The Polymerase Chain Reaction (PCR) was invented in 1983 by the biochemist Kary Mullis and has since become a fundamental part of many procedures used in genetic testing.

PCR is an amplification technique, the use of which enables millions (or even billions) of copies of a specific DNA sample to be created. These copies may be of the entire DNA sample, or a specific sequence of interest. Amplification is important as it allows scientists to take a small DNA sample and amplify it to a large enough amount to study in detail. Without amplification DNA testing on many samples would not be possible.

PCR methods rely on thermal cycling, which is the exposure of samples to repeated cycles of heating and cooling to permit temperature dependent, enzyme driven reactions. For each of these “temperature cycles”, the double stranded DNA is opened up creating 2 single stranded DNA sequences in a part of the process known as “denaturation”. These single stranded DNA sequences are then both converted to double stranded DNA sequences in a part of the process known as “elongation”. The end result is that the total number of DNA strands is doubled with each cycle. As PCR comprises of multiple cycles, this technique allows for a huge amplification of the amount of DNA available to be tested.

Which DNA sequences are amplified depends on the primers used during PCR. Primers are complimentary short sequences that bind to the single stranded DNA sequences and start the process of elongation. These can either be universal, meaning that PCR amplifies an entire DNA sample, or targeted, meaning that they amplify a specific sequence of interest.

Yourgene Health PCR based kits fall into 2 different categories dependent on which method of PCR they use. Both methods rely on the detection or lack of detection of a sequence of interest after amplification to show the presence or absence of said sequence.

Yourgene Health | Yourgene® QS250 |Fetal Fraction Estimations of Maternal cfDNA Samples by Trisomy and X/Y Chromosome Ratios Chart
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Amplification Refractory Mutation System (ARMS)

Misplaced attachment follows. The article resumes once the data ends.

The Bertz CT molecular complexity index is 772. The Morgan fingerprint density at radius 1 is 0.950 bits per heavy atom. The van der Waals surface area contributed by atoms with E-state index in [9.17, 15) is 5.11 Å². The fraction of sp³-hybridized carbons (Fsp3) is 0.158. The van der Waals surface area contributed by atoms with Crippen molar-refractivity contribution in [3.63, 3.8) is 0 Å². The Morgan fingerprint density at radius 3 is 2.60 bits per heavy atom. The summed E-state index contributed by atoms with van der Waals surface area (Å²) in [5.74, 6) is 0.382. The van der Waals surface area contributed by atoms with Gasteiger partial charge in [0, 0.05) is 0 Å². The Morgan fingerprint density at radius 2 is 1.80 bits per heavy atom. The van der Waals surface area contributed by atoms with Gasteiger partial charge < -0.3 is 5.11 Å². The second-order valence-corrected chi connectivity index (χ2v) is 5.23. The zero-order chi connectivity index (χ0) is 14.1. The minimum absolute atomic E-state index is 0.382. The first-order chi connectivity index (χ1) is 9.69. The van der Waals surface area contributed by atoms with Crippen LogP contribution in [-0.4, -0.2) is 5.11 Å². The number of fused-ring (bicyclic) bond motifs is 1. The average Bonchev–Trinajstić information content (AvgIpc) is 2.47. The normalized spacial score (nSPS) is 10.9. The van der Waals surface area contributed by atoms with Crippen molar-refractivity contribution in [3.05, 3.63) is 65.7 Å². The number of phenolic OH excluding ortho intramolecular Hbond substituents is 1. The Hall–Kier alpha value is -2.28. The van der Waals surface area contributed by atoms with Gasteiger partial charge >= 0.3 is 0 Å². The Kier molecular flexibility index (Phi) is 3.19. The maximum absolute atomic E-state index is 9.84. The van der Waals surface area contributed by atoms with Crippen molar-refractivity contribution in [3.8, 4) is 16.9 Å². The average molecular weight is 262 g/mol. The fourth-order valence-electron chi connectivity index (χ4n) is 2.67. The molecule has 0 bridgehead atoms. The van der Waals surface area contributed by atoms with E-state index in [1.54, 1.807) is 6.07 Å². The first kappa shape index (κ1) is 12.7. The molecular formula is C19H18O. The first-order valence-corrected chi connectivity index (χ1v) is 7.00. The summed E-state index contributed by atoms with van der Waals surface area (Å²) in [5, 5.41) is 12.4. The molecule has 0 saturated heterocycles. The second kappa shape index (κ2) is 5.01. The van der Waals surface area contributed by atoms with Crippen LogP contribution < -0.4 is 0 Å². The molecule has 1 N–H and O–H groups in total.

Amplification Refractory Mutation System (ARMS) is a PCR based technique that is used to detect small mutations in DNA sequences of interest. It uses sequence specific primers that allow for the amplification of a DNA sample only when a target sequence is present. A target sequence could be anything but is most commonly a known disease-causing mutation.

This means that amplification is an indication of the presence of a target sequence (potentially a disease-causing mutation). Likewise, a lack of amplification is an indication of the lack of a target sequence, telling us that said sequence (potentially a disease-causing mutation) is not present within a sample.

Specialist capillary electrophoresis equipment is used to determine whether amplification has occurred after PCR. This is possible as the primers used in ARMS are fluorescent, meaning that amplified DNA sequences are also fluorescent. The specialist equipment applies light to a sample following PCR and measures the fluorescence, with high fluorescence being an indication that amplification was successful and that the target sequence (potentially a disease-causing mutation) is present in the sample.

Yourgene's Cystic Fibrosis, DPYD and the Thrombosis Risk Panel kits, amongst others use ARMS technology.

Quantitative Fluorescent PCR (QF-PCR)

Quantitative Fluorescent PCR (QF-PCR) is another PCR based technique used to detect chromosomal aneuploidy. Chromosomal aneuploidy being when the total number of a specific chromosome is not 2 as expected. In QF-PCR, specific markers present on chromosomes of interest are amplified by PCR. The chromosomal copy number is determined by specialist capillary electrophoresis equipment.

QF-PCR also relies on fluorescent primers and measures fluorescence as a measure of amplification. From this, copy number is determined by assessing the fluorescence values of each marker generated by the specialist capillary electrophoresis equipment, and using the fluorescence values of each marker to determine how many copies of the chromosome containing the marker are present in a sample.

In a nutshell, if the fluorescence value of the chromosome 21 marker is around 150% of the fluorescence value of the other chromosomes, then there are probably 3 copies of chromosome 21 (Down’s syndrome) in the sample.

The Yourgene Health QST*R range, QST*R Pregnancy Loss and Male Factor Infertility kits uses QF-PCR technology.

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